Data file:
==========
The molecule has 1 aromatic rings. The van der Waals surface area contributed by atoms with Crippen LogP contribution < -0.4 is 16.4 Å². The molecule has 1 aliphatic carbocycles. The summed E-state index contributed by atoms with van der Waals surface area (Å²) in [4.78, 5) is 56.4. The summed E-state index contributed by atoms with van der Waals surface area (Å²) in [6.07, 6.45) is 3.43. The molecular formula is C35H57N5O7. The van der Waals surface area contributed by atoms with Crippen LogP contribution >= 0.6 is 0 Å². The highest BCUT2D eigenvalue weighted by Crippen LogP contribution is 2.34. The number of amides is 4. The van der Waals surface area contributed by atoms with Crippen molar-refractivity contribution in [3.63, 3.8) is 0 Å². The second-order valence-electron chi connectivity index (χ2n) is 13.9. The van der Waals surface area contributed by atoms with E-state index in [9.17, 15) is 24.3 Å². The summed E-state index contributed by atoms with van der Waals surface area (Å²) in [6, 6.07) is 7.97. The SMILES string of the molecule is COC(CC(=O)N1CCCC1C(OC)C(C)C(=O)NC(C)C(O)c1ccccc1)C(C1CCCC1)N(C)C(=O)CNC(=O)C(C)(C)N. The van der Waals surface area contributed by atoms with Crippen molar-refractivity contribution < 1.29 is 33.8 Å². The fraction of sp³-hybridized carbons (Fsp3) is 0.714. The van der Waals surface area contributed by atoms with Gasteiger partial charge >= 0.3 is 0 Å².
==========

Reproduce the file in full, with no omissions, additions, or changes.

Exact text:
The molecule has 1 aromatic rings. The van der Waals surface area contributed by atoms with Crippen LogP contribution < -0.4 is 16.4 Å². The molecule has 1 aliphatic carbocycles. The summed E-state index contributed by atoms with van der Waals surface area (Å²) in [4.78, 5) is 56.4. The summed E-state index contributed by atoms with van der Waals surface area (Å²) in [6.07, 6.45) is 3.43. The molecular formula is C35H57N5O7. The van der Waals surface area contributed by atoms with Crippen LogP contribution >= 0.6 is 0 Å². The highest BCUT2D eigenvalue weighted by Crippen LogP contribution is 2.34. The number of amides is 4. The van der Waals surface area contributed by atoms with Crippen molar-refractivity contribution in [3.63, 3.8) is 0 Å². The second-order valence-electron chi connectivity index (χ2n) is 13.9. The van der Waals surface area contributed by atoms with E-state index in [9.17, 15) is 24.3 Å². The summed E-state index contributed by atoms with van der Waals surface area (Å²) in [6, 6.07) is 7.97. The SMILES string of the molecule is COC(CC(=O)N1CCCC1C(OC)C(C)C(=O)NC(C)C(O)c1ccccc1)C(C1CCCC1)N(C)C(=O)CNC(=O)C(C)(C)N. The van der Waals surface area contributed by atoms with Crippen molar-refractivity contribution < 1.29 is 33.8 Å². The fraction of sp³-hybridized carbons (Fsp3) is 0.714. The van der Waals surface area contributed by atoms with Gasteiger partial charge >= 0.3 is 0 Å².